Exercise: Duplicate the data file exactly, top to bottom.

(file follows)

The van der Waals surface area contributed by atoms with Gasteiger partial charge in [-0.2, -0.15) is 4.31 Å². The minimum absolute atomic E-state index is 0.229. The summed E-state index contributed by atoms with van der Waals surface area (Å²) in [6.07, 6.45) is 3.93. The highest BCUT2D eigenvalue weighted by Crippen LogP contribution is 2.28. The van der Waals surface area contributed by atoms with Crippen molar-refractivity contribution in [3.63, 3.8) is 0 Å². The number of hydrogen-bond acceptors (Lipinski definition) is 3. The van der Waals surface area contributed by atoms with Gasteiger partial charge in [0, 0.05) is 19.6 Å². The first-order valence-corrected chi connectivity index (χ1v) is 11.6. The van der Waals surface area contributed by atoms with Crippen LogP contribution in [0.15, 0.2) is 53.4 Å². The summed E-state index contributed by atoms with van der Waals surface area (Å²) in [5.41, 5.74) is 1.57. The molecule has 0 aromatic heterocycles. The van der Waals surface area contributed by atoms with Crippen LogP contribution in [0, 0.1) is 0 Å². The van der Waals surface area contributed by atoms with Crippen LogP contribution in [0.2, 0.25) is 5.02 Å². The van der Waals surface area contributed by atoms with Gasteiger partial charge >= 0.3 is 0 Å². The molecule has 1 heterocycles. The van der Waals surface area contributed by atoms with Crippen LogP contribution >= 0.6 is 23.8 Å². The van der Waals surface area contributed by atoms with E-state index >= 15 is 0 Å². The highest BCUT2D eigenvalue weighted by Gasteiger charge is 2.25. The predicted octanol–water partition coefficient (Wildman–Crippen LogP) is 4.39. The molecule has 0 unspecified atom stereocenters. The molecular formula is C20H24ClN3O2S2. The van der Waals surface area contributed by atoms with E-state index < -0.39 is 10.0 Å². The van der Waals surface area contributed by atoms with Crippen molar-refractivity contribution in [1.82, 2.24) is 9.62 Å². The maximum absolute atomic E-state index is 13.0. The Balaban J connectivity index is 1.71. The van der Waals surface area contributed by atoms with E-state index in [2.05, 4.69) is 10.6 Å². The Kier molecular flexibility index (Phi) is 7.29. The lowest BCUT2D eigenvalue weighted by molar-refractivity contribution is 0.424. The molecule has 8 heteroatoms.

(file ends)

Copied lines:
The van der Waals surface area contributed by atoms with Gasteiger partial charge in [-0.2, -0.15) is 4.31 Å². The minimum absolute atomic E-state index is 0.229. The summed E-state index contributed by atoms with van der Waals surface area (Å²) in [6.07, 6.45) is 3.93. The highest BCUT2D eigenvalue weighted by Crippen LogP contribution is 2.28. The van der Waals surface area contributed by atoms with Crippen molar-refractivity contribution in [3.63, 3.8) is 0 Å². The number of hydrogen-bond acceptors (Lipinski definition) is 3. The van der Waals surface area contributed by atoms with Gasteiger partial charge in [0, 0.05) is 19.6 Å². The first-order valence-corrected chi connectivity index (χ1v) is 11.6. The van der Waals surface area contributed by atoms with Crippen LogP contribution in [0.15, 0.2) is 53.4 Å². The summed E-state index contributed by atoms with van der Waals surface area (Å²) in [5.41, 5.74) is 1.57. The molecule has 0 aromatic heterocycles. The van der Waals surface area contributed by atoms with Crippen LogP contribution in [0, 0.1) is 0 Å². The van der Waals surface area contributed by atoms with Crippen LogP contribution in [0.2, 0.25) is 5.02 Å². The van der Waals surface area contributed by atoms with Gasteiger partial charge >= 0.3 is 0 Å². The molecule has 1 heterocycles. The van der Waals surface area contributed by atoms with Crippen LogP contribution >= 0.6 is 23.8 Å². The van der Waals surface area contributed by atoms with E-state index >= 15 is 0 Å². The highest BCUT2D eigenvalue weighted by Gasteiger charge is 2.25. The predicted octanol–water partition coefficient (Wildman–Crippen LogP) is 4.39. The molecule has 0 unspecified atom stereocenters. The molecular formula is C20H24ClN3O2S2. The van der Waals surface area contributed by atoms with E-state index < -0.39 is 10.0 Å². The van der Waals surface area contributed by atoms with Crippen molar-refractivity contribution in [1.82, 2.24) is 9.62 Å². The maximum absolute atomic E-state index is 13.0. The Balaban J connectivity index is 1.71. The van der Waals surface area contributed by atoms with E-state index in [2.05, 4.69) is 10.6 Å². The Kier molecular flexibility index (Phi) is 7.29. The lowest BCUT2D eigenvalue weighted by molar-refractivity contribution is 0.424. The molecule has 8 heteroatoms.